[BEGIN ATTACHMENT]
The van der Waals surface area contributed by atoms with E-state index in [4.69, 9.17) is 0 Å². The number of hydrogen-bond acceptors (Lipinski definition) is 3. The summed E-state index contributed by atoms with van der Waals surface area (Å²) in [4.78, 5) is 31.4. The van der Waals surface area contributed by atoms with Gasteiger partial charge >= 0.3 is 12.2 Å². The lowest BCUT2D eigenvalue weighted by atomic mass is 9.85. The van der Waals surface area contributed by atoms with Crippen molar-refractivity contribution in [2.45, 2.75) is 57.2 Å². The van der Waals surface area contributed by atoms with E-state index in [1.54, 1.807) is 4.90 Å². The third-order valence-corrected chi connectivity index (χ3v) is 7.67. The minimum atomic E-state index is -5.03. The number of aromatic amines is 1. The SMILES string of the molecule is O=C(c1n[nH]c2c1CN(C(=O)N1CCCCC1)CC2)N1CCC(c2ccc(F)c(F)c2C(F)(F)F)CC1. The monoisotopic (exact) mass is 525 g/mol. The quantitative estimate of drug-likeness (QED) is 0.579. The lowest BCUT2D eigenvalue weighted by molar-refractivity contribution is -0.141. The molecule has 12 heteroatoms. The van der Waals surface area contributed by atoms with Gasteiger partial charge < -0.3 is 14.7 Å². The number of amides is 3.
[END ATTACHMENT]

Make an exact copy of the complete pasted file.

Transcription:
The van der Waals surface area contributed by atoms with E-state index in [4.69, 9.17) is 0 Å². The number of hydrogen-bond acceptors (Lipinski definition) is 3. The summed E-state index contributed by atoms with van der Waals surface area (Å²) in [4.78, 5) is 31.4. The van der Waals surface area contributed by atoms with Gasteiger partial charge >= 0.3 is 12.2 Å². The lowest BCUT2D eigenvalue weighted by atomic mass is 9.85. The van der Waals surface area contributed by atoms with Crippen molar-refractivity contribution in [2.45, 2.75) is 57.2 Å². The van der Waals surface area contributed by atoms with E-state index in [1.54, 1.807) is 4.90 Å². The third-order valence-corrected chi connectivity index (χ3v) is 7.67. The minimum atomic E-state index is -5.03. The number of aromatic amines is 1. The SMILES string of the molecule is O=C(c1n[nH]c2c1CN(C(=O)N1CCCCC1)CC2)N1CCC(c2ccc(F)c(F)c2C(F)(F)F)CC1. The monoisotopic (exact) mass is 525 g/mol. The quantitative estimate of drug-likeness (QED) is 0.579. The lowest BCUT2D eigenvalue weighted by molar-refractivity contribution is -0.141. The molecule has 12 heteroatoms. The van der Waals surface area contributed by atoms with Gasteiger partial charge < -0.3 is 14.7 Å². The number of amides is 3.